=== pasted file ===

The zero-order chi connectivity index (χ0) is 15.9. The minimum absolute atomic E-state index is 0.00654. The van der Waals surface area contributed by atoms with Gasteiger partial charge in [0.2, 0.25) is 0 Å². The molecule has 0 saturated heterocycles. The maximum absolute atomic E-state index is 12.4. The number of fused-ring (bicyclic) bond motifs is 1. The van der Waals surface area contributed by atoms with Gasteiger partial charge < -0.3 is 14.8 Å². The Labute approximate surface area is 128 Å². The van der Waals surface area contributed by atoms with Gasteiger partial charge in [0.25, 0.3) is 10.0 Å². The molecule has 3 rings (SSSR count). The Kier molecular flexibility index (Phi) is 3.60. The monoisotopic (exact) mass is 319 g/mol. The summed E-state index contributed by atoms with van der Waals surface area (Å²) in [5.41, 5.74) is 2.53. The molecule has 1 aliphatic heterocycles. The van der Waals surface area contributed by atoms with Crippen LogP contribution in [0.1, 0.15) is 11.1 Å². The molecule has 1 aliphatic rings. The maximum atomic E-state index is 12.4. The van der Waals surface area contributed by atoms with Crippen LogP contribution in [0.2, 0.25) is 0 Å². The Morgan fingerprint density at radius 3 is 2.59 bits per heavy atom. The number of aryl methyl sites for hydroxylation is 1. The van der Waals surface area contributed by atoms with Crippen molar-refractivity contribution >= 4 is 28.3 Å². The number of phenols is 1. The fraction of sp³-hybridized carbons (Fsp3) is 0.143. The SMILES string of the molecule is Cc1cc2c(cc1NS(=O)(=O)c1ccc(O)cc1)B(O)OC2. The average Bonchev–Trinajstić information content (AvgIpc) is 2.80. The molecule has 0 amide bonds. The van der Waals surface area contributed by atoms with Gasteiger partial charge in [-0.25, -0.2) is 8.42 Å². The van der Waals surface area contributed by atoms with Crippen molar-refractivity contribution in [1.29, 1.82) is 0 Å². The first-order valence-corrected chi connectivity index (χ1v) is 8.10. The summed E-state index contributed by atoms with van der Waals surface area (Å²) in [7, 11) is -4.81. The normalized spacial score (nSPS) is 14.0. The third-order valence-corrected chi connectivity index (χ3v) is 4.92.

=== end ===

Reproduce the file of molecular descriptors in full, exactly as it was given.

The zero-order chi connectivity index (χ0) is 15.9. The minimum absolute atomic E-state index is 0.00654. The van der Waals surface area contributed by atoms with Gasteiger partial charge in [0.2, 0.25) is 0 Å². The molecule has 0 saturated heterocycles. The maximum absolute atomic E-state index is 12.4. The number of fused-ring (bicyclic) bond motifs is 1. The van der Waals surface area contributed by atoms with Gasteiger partial charge < -0.3 is 14.8 Å². The Labute approximate surface area is 128 Å². The van der Waals surface area contributed by atoms with Gasteiger partial charge in [0.25, 0.3) is 10.0 Å². The molecule has 3 rings (SSSR count). The Kier molecular flexibility index (Phi) is 3.60. The monoisotopic (exact) mass is 319 g/mol. The summed E-state index contributed by atoms with van der Waals surface area (Å²) in [5.41, 5.74) is 2.53. The molecule has 1 aliphatic heterocycles. The van der Waals surface area contributed by atoms with Crippen LogP contribution in [0.1, 0.15) is 11.1 Å². The molecule has 1 aliphatic rings. The maximum atomic E-state index is 12.4. The van der Waals surface area contributed by atoms with Crippen LogP contribution in [0.2, 0.25) is 0 Å². The Morgan fingerprint density at radius 3 is 2.59 bits per heavy atom. The number of aryl methyl sites for hydroxylation is 1. The van der Waals surface area contributed by atoms with Crippen molar-refractivity contribution >= 4 is 28.3 Å². The number of phenols is 1. The fraction of sp³-hybridized carbons (Fsp3) is 0.143. The SMILES string of the molecule is Cc1cc2c(cc1NS(=O)(=O)c1ccc(O)cc1)B(O)OC2. The average Bonchev–Trinajstić information content (AvgIpc) is 2.80. The molecule has 0 amide bonds. The van der Waals surface area contributed by atoms with Gasteiger partial charge in [-0.25, -0.2) is 8.42 Å². The van der Waals surface area contributed by atoms with Crippen molar-refractivity contribution in [1.29, 1.82) is 0 Å². The first-order valence-corrected chi connectivity index (χ1v) is 8.10. The summed E-state index contributed by atoms with van der Waals surface area (Å²) in [7, 11) is -4.81. The normalized spacial score (nSPS) is 14.0. The third-order valence-corrected chi connectivity index (χ3v) is 4.92.